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Jul 07, 2016

Poem by Hope Partnership Youth, Noah Schultz

Reach Farther 

To my friends who reach farther than the rule book suggests I commend you
You have chosen to laugh off no’s and let your desires grow
Knowledge over everything is the drum beating to your life’s direction
Placing you in a state of perpetual development
Others opinions on your dreams fall short because they’re irrelevant
You my friend have found purpose


Each step you take is intentional
Books you read intentional
Words you speak intentional
Bricks being placed in the castle of your potential


The oppression you face is extra weight meant to build strength and put you in the place to strive when all others crumble
When they say “no” accept it as a challenge
Creativity is your comparative advantage
If you want it bad enough you will find a way


To my friends who’ve been displaced by ridiculous sentences absorb this message it’s different than the rest of them
There is hope
But only if you have faith
Accompanied by courage to take what you already have and become something great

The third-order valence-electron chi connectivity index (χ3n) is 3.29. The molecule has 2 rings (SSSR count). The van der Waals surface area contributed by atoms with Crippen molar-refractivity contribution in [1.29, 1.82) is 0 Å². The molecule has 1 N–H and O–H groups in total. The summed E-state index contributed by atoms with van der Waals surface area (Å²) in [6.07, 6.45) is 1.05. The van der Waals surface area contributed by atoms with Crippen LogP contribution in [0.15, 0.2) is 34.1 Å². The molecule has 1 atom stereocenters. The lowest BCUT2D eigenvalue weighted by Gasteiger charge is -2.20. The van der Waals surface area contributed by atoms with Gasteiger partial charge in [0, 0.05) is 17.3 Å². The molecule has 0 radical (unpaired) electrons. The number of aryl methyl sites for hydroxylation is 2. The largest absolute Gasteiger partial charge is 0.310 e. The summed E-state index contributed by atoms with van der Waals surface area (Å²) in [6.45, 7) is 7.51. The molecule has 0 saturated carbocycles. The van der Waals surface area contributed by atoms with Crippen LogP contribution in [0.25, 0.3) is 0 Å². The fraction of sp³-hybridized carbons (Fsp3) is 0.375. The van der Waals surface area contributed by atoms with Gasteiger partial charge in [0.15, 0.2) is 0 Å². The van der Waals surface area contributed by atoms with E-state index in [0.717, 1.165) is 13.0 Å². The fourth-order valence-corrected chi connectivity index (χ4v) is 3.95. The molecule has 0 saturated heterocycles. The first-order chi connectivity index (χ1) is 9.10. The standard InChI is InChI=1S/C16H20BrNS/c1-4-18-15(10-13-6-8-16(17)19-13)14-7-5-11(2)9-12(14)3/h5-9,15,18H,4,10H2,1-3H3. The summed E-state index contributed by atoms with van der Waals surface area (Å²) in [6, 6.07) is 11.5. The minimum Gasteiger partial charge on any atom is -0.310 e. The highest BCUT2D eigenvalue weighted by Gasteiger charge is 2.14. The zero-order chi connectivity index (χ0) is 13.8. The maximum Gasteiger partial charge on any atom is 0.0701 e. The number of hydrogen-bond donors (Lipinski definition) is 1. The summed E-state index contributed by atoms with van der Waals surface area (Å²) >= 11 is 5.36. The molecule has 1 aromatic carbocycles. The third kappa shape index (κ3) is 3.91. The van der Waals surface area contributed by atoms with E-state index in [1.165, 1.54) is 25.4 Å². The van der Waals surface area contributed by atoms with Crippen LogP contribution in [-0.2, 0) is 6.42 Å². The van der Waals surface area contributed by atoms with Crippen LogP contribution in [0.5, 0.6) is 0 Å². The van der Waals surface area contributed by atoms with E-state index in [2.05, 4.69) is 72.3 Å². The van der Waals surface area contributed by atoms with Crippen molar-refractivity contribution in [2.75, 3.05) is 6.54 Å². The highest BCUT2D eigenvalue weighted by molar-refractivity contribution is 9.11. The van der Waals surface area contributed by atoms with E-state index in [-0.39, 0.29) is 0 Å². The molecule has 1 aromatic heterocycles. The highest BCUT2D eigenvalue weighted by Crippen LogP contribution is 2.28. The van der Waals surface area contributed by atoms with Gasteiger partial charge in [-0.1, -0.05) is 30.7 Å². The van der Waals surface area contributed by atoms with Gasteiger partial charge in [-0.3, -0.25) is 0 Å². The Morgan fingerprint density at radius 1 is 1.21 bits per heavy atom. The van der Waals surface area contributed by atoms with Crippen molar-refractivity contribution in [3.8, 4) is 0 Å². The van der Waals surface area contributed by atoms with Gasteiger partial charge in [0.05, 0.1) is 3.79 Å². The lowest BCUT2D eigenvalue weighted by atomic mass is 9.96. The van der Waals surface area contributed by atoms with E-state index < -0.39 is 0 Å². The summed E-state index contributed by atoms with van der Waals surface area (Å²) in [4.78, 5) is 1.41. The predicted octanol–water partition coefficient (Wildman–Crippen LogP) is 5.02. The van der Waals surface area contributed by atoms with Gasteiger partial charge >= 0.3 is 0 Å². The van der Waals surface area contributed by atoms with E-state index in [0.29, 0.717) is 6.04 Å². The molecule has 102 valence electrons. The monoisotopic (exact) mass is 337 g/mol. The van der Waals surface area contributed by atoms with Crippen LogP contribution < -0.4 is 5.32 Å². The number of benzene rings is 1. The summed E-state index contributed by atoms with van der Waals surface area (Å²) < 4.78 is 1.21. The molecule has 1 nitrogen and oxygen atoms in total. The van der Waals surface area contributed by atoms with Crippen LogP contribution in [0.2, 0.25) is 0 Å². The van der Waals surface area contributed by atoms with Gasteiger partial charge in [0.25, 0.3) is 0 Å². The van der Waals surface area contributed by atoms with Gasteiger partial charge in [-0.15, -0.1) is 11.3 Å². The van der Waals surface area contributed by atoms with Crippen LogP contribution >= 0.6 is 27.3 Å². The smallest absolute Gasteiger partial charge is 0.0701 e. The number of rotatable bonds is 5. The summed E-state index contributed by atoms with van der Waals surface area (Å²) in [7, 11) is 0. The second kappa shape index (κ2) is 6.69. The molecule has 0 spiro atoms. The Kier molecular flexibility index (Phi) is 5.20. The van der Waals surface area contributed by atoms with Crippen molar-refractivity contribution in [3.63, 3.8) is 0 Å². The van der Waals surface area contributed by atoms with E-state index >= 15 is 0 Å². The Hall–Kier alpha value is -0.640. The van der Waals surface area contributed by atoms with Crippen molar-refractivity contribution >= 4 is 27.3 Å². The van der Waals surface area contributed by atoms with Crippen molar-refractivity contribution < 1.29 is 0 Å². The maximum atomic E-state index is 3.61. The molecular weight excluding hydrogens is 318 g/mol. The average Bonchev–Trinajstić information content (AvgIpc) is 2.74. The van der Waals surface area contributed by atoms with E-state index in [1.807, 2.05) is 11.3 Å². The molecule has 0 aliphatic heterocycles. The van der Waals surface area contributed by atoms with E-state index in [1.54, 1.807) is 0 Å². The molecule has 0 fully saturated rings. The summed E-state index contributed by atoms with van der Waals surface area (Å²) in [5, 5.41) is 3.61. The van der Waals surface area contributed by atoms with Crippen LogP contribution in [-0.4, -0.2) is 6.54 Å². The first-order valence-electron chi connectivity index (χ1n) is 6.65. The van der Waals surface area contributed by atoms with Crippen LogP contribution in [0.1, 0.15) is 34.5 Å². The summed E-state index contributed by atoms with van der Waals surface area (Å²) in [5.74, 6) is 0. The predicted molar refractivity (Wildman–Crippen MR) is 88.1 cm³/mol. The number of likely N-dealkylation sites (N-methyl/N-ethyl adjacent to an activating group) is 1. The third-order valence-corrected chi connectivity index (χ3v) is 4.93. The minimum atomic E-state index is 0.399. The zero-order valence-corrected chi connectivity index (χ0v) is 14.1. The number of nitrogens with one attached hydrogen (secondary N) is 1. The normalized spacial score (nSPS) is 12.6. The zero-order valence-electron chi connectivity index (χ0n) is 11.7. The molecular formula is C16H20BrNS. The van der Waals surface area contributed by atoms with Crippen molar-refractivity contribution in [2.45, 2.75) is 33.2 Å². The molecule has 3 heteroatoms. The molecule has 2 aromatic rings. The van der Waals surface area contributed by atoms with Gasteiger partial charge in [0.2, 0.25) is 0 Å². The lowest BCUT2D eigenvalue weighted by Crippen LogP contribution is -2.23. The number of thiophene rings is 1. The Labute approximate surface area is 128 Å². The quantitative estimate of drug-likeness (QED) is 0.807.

Adversity is our biggest asset
And once you understand that
You have taken back your power.

If you are interested in reading more of Noah's poems, he has written his first book of poetry, Morse Code Kisses, available online.

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Jan 29, 2019
Employee Spotlight - Krista Wilson

Krista Wilson has been a dedicated Youth Care Specialist at Oak Bridge Youth Shelter in Washington for three and a half years. Oak Bridge Youth Shelter provides 24-hour crisis intervention and emergency shelter with services accessible 24 hours a day, seven days a week for youth ages 9-17. When discussing what motivates her Krista says “making kids laugh. Even in times of heartache, you can always get a better perspective on life when you laugh.”

Jan 22, 2019
January is National Slavery and Human Trafficking Prevention Month

Robin Miller, a Case Manager in our Washington Program, was 21 years old when she was sexually exploited. “In 1993, I was trafficked from a club in Portland up and down the West Coast and in six states.” It took me six years to finally get the courage to leave my trafficker in 1999, but healing from the abuse took more than a decade more, in part, because there was no coordinated system of care available to support survivors,” she said. Robin gave this testimony before the Multnomah County Board of Commissioners last year. Once again, the Multnomah County Board of Commissioners adopted a proclamation on January 17, 2019 recognizing January as Human Trafficking Awareness Month in Multnomah County.

Jan 15, 2019
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